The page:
Pricing for the first three quarters of this year has been running behind last year, according to Brian Rice, executive vice president and CFO.

"We are seeing lower bookings until four months before departure and then things pick up," he said. 'This has been consistent for all three quarters and we are seeing the same going into 2010. We are now entering the peak booking window for Q4."

Goldstein noted that selling West Coast Mexico cruises continues to remain a particular challenge.

Meanwhile, he is looking forward to delivery of the Oasis of the Seas in some 13 weeks, and said he is "very pleased, seeing healthy bookings into 2010."

Hanrahan said that pricing for Q4 and Q 1 was so far running behind last year at this point in time, but ahead of where the quarters finished.

"We are beginning the see early signs of recovery," Fain continued. "Bookings and pricing are stable, as we continue to finance and expand the company. The market has stabilized and when it turns up, we will benefit.

"We are encouraged by Q 1 (20 J 0) and are slightly more than one third sold at this time. Pricing is modestly behind, but significantly ahead of where Q 1 (2009) ended. I am optimistic we will be ahead."

However, RCC is taking a more pessimistic view of Spain, where unemployment has reached 18 percent, according to Rice.

Looking Forward

Commenting on the recently introduced Equinox, Fain said that the new ship along with her sister ship, the Solstice, that was introduced last fall, were the best received ships he can remember. And in the future, he said, almost half the RCC fleet will consist of Solstice-, Oasis- and Freedom-class ships, commanding higher ticket premiums and generating more onboard spending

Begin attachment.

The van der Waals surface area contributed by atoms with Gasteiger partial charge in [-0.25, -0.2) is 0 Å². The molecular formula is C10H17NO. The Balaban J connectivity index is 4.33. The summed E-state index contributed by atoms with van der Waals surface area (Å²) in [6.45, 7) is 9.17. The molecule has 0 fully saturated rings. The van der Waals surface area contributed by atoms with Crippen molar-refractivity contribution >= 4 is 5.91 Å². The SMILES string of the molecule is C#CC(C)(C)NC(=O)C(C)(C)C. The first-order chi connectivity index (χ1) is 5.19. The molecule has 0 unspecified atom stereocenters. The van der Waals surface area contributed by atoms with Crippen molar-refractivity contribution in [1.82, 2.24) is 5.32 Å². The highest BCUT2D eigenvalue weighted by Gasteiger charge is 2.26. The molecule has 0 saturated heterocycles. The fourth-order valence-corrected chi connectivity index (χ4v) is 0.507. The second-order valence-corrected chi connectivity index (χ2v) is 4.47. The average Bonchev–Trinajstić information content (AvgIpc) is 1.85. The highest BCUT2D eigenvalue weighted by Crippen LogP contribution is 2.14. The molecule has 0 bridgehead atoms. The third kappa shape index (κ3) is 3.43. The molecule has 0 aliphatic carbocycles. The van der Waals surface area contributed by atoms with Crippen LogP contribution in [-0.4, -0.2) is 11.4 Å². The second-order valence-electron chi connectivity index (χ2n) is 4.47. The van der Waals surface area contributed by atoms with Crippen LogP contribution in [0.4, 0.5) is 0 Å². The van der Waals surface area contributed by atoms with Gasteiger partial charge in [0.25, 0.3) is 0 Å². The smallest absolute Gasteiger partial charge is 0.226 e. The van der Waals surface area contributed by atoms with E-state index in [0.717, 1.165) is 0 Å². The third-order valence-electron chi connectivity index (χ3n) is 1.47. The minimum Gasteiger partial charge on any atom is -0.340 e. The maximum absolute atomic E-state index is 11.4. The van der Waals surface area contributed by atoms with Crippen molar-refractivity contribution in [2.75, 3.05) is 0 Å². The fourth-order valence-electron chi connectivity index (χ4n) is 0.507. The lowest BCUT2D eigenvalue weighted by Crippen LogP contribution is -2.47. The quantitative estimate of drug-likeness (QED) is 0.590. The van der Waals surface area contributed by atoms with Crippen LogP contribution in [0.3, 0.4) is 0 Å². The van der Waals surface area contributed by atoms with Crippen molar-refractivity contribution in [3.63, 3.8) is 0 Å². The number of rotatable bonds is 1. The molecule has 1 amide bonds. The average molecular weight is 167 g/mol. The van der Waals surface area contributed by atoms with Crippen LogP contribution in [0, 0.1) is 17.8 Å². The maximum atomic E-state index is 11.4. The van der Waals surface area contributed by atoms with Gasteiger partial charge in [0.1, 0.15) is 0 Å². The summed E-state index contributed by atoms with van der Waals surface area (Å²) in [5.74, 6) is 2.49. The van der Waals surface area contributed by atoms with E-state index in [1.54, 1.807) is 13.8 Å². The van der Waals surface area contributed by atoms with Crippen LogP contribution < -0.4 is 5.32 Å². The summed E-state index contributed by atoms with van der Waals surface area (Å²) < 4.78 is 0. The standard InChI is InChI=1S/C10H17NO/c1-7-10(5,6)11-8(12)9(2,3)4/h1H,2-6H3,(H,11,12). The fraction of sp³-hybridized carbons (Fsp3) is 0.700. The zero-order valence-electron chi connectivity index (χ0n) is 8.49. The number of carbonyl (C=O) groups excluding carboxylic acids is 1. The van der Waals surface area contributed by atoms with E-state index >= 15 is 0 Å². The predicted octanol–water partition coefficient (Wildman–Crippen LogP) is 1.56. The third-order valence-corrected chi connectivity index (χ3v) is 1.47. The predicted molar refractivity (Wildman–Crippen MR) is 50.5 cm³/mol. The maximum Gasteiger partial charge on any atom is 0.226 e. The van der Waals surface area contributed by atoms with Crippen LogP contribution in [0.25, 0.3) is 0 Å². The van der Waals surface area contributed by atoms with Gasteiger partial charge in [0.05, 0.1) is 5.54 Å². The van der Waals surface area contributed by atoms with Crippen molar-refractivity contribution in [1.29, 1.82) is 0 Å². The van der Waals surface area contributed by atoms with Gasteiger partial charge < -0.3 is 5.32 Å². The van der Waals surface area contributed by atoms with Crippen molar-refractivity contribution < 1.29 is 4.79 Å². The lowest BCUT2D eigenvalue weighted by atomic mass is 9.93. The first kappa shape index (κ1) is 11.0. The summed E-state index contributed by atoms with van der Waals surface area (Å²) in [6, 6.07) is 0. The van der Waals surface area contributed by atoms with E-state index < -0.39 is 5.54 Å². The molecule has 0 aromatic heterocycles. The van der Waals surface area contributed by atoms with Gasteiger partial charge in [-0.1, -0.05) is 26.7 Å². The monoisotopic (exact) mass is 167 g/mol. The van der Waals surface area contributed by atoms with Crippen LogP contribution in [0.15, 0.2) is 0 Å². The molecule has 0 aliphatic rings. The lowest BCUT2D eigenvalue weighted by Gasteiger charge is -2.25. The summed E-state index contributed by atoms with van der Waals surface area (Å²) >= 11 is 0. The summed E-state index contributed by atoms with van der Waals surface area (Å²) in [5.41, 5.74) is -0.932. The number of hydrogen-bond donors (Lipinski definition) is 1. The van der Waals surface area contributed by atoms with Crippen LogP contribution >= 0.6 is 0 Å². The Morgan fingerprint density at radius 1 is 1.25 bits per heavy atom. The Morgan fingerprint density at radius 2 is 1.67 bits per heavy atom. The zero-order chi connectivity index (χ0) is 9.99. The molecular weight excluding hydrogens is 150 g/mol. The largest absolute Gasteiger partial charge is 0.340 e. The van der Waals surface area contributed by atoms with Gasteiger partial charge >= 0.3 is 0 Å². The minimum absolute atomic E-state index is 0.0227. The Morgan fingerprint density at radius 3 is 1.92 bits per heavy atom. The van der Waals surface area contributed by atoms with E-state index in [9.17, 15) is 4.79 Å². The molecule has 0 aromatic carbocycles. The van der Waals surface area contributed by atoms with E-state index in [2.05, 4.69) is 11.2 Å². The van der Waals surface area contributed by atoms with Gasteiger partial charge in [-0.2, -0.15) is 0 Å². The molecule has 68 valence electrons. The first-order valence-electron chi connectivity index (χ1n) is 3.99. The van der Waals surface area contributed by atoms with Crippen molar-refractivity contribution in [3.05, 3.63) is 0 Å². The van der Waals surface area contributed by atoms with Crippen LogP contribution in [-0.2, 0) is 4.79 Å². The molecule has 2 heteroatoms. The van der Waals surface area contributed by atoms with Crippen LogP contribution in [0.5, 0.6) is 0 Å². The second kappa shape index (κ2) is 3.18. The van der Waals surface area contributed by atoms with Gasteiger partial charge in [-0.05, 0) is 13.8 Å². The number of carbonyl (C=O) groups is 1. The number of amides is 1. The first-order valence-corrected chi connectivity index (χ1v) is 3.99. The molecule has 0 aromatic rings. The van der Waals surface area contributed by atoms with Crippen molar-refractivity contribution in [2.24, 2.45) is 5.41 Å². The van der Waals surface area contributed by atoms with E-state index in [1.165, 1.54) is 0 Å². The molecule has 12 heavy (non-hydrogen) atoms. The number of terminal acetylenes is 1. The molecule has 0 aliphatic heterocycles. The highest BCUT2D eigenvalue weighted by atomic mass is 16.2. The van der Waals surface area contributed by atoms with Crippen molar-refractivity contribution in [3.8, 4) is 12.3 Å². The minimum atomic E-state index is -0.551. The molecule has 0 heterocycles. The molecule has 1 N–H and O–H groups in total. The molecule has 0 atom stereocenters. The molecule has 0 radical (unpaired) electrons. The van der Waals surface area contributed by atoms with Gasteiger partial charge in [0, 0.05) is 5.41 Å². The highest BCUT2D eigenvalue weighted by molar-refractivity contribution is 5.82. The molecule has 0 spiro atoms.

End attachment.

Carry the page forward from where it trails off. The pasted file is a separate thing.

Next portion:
According to Hanrahan, by next summer, the new Solstice class will make up 40 percent of Celebrity's capacity.

While the company's North American supply will be down slightly, according to Fain, with more new hardware, Americans will be willing to pay more.

"Acceptance of our product outside North

America is growing," Fain continued. "Europe is 10 to 15 years behind the American market but on a similar growth trajectory, and Asia is virtually untapped. I am very bullish on the future acceptance of our product."

Goldstein said that for 2009, 56 percent of the passengers on the RCC brands' cruises in Europe are Europeans and that two-thirds are from non-U.S. markets. He said that the brands have been increasing the numbers of customers from outside the U.S.

For 2010, RCC will reduce its Alaska capacity by some 20 percent, while the Royal Caribbean brand continues to ramp up is capacity in Europe."

While Celebrity will be dedicating a ship to the UK, Hanrahan said: "We are not making any significant strategic changes, however, the Solstice will be spending the summer sailing seven-day cruises in the Caribbean, the Century will continue her five-, fiveand four-day rotation in the Caribbean, and the Summit will be sailing to Bermuda."

Uncertainties going forward include not only the economies of the U.S. and European countries, particularly Spain, but also the unpredictable flu issue.

As for building more ships, after the present orders are filled, Fain said, in today's market the best strategy is margin expansion and not capacity growth.

Whether to build or not will be considered, Fain said, purely on what is in the best interest of shareholders.

The cruise industry is not about fighting for market share, he added, as all the lines market on the basis of brands and all the-ships sailing full.

In related news, TUI Cruises has released its winter 2009/2010 cruise brochure for Mein Schiff, However, the brochure also includes a segment of the Oasis of the Seas.

Liquidity and Cap Ex

As of June 30, 2009, RCC has $900 million including cash and the undrawn portion of its revolving credit facility. During the second quarter, the company repaid approximately $325 million of scheduled debt maturities.

In early July, RCC completed a $300 million senior unsecured notes offering, with proceeds used to reduce the amount outstanding on the company's revolving credit facility.

With current ship orders, projected capital expenditures for 2009, 2010, 2011 and 2012 remain unchanged at $2.1 billion, $2.2 billion, $1.0 billion and $1.0 billion, respectively, according to RCC.

Projected capacity increases for the same four years are 5.2 percent, 12.7 percent, 8.6 percent and 2.8 percent, respectively.